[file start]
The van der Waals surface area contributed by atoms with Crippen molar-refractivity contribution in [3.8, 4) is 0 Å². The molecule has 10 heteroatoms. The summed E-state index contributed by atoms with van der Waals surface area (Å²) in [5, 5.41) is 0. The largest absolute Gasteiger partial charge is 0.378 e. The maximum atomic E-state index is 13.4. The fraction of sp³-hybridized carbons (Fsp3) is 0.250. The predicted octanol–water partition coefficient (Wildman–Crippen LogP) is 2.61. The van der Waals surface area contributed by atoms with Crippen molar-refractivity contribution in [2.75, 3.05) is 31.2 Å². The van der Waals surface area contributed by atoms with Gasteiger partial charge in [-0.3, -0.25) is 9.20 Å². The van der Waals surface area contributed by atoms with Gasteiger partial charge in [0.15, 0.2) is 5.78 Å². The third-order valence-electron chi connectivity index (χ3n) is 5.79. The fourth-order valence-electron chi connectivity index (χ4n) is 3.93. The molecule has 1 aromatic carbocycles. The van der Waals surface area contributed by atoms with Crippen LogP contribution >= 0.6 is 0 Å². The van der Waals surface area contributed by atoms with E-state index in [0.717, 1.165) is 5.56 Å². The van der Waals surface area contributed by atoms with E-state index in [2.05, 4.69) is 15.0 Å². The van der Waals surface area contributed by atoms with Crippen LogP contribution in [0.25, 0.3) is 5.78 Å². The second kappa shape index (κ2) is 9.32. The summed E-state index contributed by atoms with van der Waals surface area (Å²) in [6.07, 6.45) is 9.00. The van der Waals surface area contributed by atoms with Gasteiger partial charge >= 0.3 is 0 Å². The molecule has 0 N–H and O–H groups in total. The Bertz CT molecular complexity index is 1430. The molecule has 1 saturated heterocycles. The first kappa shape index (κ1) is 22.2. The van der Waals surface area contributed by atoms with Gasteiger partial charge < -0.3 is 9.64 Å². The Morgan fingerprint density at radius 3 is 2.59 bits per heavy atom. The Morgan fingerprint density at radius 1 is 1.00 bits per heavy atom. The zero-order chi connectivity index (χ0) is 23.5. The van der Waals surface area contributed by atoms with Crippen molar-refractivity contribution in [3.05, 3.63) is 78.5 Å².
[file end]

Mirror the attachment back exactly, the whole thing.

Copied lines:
The van der Waals surface area contributed by atoms with Crippen molar-refractivity contribution in [3.8, 4) is 0 Å². The molecule has 10 heteroatoms. The summed E-state index contributed by atoms with van der Waals surface area (Å²) in [5, 5.41) is 0. The largest absolute Gasteiger partial charge is 0.378 e. The maximum atomic E-state index is 13.4. The fraction of sp³-hybridized carbons (Fsp3) is 0.250. The predicted octanol–water partition coefficient (Wildman–Crippen LogP) is 2.61. The van der Waals surface area contributed by atoms with Crippen molar-refractivity contribution in [2.75, 3.05) is 31.2 Å². The van der Waals surface area contributed by atoms with Gasteiger partial charge in [-0.3, -0.25) is 9.20 Å². The van der Waals surface area contributed by atoms with Gasteiger partial charge in [0.15, 0.2) is 5.78 Å². The third-order valence-electron chi connectivity index (χ3n) is 5.79. The fourth-order valence-electron chi connectivity index (χ4n) is 3.93. The molecule has 1 aromatic carbocycles. The van der Waals surface area contributed by atoms with Crippen LogP contribution >= 0.6 is 0 Å². The van der Waals surface area contributed by atoms with E-state index in [0.717, 1.165) is 5.56 Å². The van der Waals surface area contributed by atoms with E-state index in [2.05, 4.69) is 15.0 Å². The van der Waals surface area contributed by atoms with Crippen LogP contribution in [0.25, 0.3) is 5.78 Å². The second kappa shape index (κ2) is 9.32. The summed E-state index contributed by atoms with van der Waals surface area (Å²) in [6.07, 6.45) is 9.00. The van der Waals surface area contributed by atoms with Gasteiger partial charge >= 0.3 is 0 Å². The molecule has 0 N–H and O–H groups in total. The Bertz CT molecular complexity index is 1430. The molecule has 1 saturated heterocycles. The first kappa shape index (κ1) is 22.2. The van der Waals surface area contributed by atoms with Gasteiger partial charge < -0.3 is 9.64 Å². The Morgan fingerprint density at radius 3 is 2.59 bits per heavy atom. The Morgan fingerprint density at radius 1 is 1.00 bits per heavy atom. The zero-order chi connectivity index (χ0) is 23.5. The van der Waals surface area contributed by atoms with Crippen molar-refractivity contribution in [3.05, 3.63) is 78.5 Å².